- Share a sexual fantasy as if you were describing a dream, in first person, present tense. Example: I have just bedded down alone in my tent beside a running creek when I hear the distinct pleasure cries of a woman emerging from a campsite just up the hill. I quiet all my movements and listen carefully…
- If you’re shy about this kind of talk, do this homework assignment: each of you write a list of “25 things I find arousing” and share it at your next rendezvous.
- Watch a sexy movie together. (Remember about the placement of furniture). Provide your own libations and snacks. Make sure you agree on what a sexy “The English Patient” or “Debbie Does Dallas”? Be cautious. When a partner suggested we try viewing what turned out to be degrading porn, I was turned off to his attentions for the rest of the evening.
- Practice talking sexy. You might start by saying, “When I’m able to touch you again, I am going to…” Dare yourself to use “dirty words” you’ve never said. Discover new, poetic descriptions for body parts (“heart of the peony” “velvet valentine”); let them loll on your tongue.
- Do a real-time strip tease for your sweetie. Welcome their appreciative comments.
- Privately record a show-off video, and then share it with your partner. You could demonstrate, for example, how you make love to yourself. This might be the occasion to bring out your sex toy box and illustrate the uses of its contents piece by piece.
- Try mutual masturbation to The Big O (in the event that this has not already occurred). Or take turns. The active partner might close their eyes. The observing partner might encourage, “You are so radiant, so delightful, so orgasmic. Your skin is beginning to flush, you are glowing with energy. I can feel your heat from here.”
I’ve read reports of asymptomatic people who’ve attended choir practice and expelled virus droplets from enthusiastic singing that infected those nearby. Might the same be said for the heavy breathing or vocalizing that occurs during sex play? Distance is probably not enough protection if the partners become so deeply engaged. Then masks are a necessity rather than just a costume accessory.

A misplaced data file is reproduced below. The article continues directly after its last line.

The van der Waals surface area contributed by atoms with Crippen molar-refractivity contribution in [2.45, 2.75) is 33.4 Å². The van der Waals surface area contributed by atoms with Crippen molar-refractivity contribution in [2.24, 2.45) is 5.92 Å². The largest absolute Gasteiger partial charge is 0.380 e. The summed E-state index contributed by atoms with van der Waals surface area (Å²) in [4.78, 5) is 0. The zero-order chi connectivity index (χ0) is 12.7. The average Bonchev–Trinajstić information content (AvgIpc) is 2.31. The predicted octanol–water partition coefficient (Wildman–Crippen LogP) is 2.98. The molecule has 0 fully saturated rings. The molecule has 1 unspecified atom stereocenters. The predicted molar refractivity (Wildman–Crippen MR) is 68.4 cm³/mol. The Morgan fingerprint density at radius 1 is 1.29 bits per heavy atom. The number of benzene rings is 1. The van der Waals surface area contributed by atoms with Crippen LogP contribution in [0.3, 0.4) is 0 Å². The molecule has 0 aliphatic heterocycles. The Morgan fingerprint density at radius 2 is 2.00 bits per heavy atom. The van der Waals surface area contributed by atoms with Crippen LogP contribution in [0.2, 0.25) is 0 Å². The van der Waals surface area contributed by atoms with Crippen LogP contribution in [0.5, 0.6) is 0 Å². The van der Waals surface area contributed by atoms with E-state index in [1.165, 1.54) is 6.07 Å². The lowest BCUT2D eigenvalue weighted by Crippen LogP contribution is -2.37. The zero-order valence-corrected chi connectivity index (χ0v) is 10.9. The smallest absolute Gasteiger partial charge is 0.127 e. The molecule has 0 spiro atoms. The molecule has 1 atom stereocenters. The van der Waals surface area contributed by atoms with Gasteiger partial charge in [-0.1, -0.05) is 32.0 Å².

I’ve newly discovered, through a referral from poet Bill Noble, a respectful source of real sexual experiences, with world-wide reach but originating in Australia. Beautiful Agony is a paid-subscription erotic website featuring head shots of user-submitted videos showing the participants having orgasms, without providing any visual description of what technique is being used or revealing anything below the neck and upper chest.
Men, women and non-binary people are featured on the site. Many of the video clips are lovely and compelling, almost meditative. And utterly appropriate to social distancing. You can watch Beautiful Agony’s Show Reel to get a sense of what it would be like to subscribe and contribute content.
My book, Poetry, Politics and Passion, contains the essay “A Face of Ecstasy” in which I describe my experience participating in the documentary film “Orgasm: The Faces of Ecstasy,” a 2004 project by now-defunct Libido Films and produced by the late Joani Blank, author, sex educator and founder, in 1977, of Good Vibrations—the second feminist sex toy business in the United States.
Posted on my website is a video of me reading that essay intercut with sections from the Libido/Blank film. Probably not many of my clients or employers have delved that far into the audio-visual section of Piece of Mind Creative. It is an obscure portion of my obscure website, but it is there for the clicking if you are curious. In my view, Joani Blank is the mother, or grandmother, of the Beautiful Agony cohort.